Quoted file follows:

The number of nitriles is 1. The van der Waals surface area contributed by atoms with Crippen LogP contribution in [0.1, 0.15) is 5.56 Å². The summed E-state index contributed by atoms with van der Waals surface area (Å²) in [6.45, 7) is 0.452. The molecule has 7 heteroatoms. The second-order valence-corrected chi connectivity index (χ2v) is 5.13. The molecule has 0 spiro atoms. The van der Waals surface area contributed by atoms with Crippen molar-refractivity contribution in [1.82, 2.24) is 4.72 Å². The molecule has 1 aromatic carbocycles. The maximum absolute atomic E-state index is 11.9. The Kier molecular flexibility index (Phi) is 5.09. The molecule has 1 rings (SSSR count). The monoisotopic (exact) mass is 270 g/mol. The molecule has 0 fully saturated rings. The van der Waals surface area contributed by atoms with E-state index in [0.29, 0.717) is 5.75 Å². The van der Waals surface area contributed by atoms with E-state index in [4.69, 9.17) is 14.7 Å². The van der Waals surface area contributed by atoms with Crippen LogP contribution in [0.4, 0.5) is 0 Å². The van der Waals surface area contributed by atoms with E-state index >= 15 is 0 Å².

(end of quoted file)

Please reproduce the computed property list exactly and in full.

The number of nitriles is 1. The van der Waals surface area contributed by atoms with Crippen LogP contribution in [0.1, 0.15) is 5.56 Å². The summed E-state index contributed by atoms with van der Waals surface area (Å²) in [6.45, 7) is 0.452. The molecule has 7 heteroatoms. The second-order valence-corrected chi connectivity index (χ2v) is 5.13. The molecule has 0 spiro atoms. The van der Waals surface area contributed by atoms with Crippen molar-refractivity contribution in [1.82, 2.24) is 4.72 Å². The molecule has 1 aromatic carbocycles. The maximum absolute atomic E-state index is 11.9. The Kier molecular flexibility index (Phi) is 5.09. The molecule has 1 rings (SSSR count). The monoisotopic (exact) mass is 270 g/mol. The molecule has 0 fully saturated rings. The van der Waals surface area contributed by atoms with E-state index in [0.29, 0.717) is 5.75 Å². The van der Waals surface area contributed by atoms with E-state index in [4.69, 9.17) is 14.7 Å². The van der Waals surface area contributed by atoms with Crippen LogP contribution in [0.4, 0.5) is 0 Å². The van der Waals surface area contributed by atoms with E-state index >= 15 is 0 Å².